This book focuses on the role of ethics in the application of mindfulness-based interventions (MBIs) and mindfulness-based programs (MBPs) in clinical practice. The book offers an overview of the role of ethics in the cultivation of mindfulness and explores the way in which ethics have been embedded in the curriculum of MBIs and MBPs. Chapters review current training processes and examines the issues around incorporating ethics into MBIs and MBPs detailed for non-secular audiences, including training clinicians, developing program curriculum, and dealing with specific client populations. Chapters also examine new, second-generation MBIs and MBPs, the result of the call for more advanced mindfulness-based practices . The book addresses the increasing popularity of mindfulness in therapeutic interventions, but stresses that it remains a new treatment methodology and in order to achieve best practice status, mindfulness interventions must offer a clear understanding of their potential and limits.
Topics featured in this book include:
• Transparency in mindfulness programs.• Teaching ethics and mindfulness to physicians and healthcare professionals. • The Mindfulness-Based Symptom Management (MBSM) program and its use in treating mental health issues.• The efficacy and ethical considerations of teaching mindfulness in businesses. • The Mindful Self-Compassion (MSC) Program. • The application of mindfulness in the military context. Practitioner’s Guide to Mindfulness and Ethics is a must-have resource for clinical psychologists and affiliated medical, and mental health professionals, including specialists in complementary and alternative medicine and psychiatry. Social workers considering or already using mindfulness in practice will also find it highly useful.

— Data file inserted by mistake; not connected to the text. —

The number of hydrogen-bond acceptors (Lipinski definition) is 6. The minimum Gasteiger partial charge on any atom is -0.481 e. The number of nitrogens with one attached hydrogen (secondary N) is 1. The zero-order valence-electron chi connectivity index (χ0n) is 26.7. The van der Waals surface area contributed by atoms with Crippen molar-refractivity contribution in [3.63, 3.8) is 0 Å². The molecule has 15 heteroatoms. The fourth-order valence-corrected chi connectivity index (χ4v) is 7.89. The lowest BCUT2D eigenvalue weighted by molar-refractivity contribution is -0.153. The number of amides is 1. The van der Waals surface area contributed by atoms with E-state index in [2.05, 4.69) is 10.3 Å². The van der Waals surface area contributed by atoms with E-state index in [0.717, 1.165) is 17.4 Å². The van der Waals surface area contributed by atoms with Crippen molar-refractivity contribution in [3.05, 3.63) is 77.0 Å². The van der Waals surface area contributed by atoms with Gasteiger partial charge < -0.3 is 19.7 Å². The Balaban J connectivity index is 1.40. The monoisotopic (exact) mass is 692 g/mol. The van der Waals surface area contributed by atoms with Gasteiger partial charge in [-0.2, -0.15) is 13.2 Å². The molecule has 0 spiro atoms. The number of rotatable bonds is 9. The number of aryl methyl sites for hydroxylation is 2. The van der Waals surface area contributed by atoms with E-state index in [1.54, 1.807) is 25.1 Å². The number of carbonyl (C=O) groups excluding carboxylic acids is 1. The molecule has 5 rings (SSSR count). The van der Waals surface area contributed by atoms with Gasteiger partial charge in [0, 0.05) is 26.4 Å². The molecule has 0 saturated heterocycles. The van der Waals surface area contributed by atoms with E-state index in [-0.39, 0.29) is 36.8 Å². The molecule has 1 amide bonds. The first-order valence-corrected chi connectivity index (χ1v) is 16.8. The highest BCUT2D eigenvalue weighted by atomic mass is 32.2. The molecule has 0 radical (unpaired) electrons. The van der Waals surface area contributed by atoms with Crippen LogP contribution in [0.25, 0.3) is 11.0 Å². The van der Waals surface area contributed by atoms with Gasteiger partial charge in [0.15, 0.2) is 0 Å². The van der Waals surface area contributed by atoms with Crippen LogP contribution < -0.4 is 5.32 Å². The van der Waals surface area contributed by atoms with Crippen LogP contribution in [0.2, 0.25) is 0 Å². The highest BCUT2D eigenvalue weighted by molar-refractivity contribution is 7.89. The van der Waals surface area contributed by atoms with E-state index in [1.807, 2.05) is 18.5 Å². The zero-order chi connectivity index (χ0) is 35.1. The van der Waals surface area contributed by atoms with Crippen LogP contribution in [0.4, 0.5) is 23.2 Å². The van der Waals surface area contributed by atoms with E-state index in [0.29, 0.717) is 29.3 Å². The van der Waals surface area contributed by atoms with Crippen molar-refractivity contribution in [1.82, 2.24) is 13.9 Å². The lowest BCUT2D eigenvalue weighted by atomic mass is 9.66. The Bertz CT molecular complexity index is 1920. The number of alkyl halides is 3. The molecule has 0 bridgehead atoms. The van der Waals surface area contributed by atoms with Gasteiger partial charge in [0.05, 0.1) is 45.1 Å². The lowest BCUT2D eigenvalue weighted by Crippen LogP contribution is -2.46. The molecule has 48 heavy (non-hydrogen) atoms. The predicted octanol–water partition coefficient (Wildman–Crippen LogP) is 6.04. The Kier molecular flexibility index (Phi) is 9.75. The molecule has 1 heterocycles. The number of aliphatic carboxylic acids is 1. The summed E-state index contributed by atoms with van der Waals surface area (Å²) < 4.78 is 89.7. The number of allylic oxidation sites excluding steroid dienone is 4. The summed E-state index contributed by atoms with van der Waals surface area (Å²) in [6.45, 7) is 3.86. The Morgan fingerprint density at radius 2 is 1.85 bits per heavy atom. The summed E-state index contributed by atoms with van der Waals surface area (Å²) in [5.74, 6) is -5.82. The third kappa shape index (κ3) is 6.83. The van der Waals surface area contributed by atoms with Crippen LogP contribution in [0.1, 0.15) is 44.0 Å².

About the Editors:
Lynette Monteiro, Ph.D., is a clinical psychologist and Director of Training at the Ottawa Mindfulness Clinic. She is trained in CBT, Cognitive Processing Therapy for veterans and active military personnel, several mindfulness-based interventions, and Buddhist chaplaincy. Her primary treatment interest is developing the ethics-based mindfulness programs offered at the OMC; she also serves as a personnel selection psychologist for police and military units. As Clinical Professor at the University of Ottawa, she is in charge of training Ph.D. clinical psychology candidates in an ethics-based mindfulness intervention. She is co-author of Mindfulness Starts Here, contributor to Buddhist Foundations of Mindfulness and several articles and presentations on contemporary mindfulness, ethics, and treatment issues.
Jane F. Compson, Ph.D., is an assistant professor in Interdisciplinary Arts and Sciences at the University of Washington, Tacoma. Her Ph.D is in comparative religion, and she has training in MBSR and Buddhist chaplaincy. She teaches in the topics of comparative religion and applied ethics and is a member of a clinical ethics committee. Her research interests are in the application of contemplative practices, particularly those associated with Buddhist traditions, to contemporary contexts. She has published articles in the journals Contemporary Buddhism, Mindfulness, Journal of Nursing Education and Practice and Interdisciplinary Environmental Review.
R.F. (Frank) Musten, Ph.D., is a clinical psychologist and co-founder of the Ottawa Mindfulness Clinic. In private practice, he treats persons managing stress-related disorders and relationship issues. In the Ottawa Mindfulness Clinic, he has developed a Burnout Resilience program for executives, police and military personnel and conducted mindfulness programs with various military units. Working with military and police services since 1970, he has developed various programs for dealing with stress and currently is involved with clinical and predeployment assessment and postdeployment treatment of military members, including using mindfulness-informed treatments to manage PTSD. He also trains and supervises health care professionals in developing ethics-based mindfulness for clinical treatment.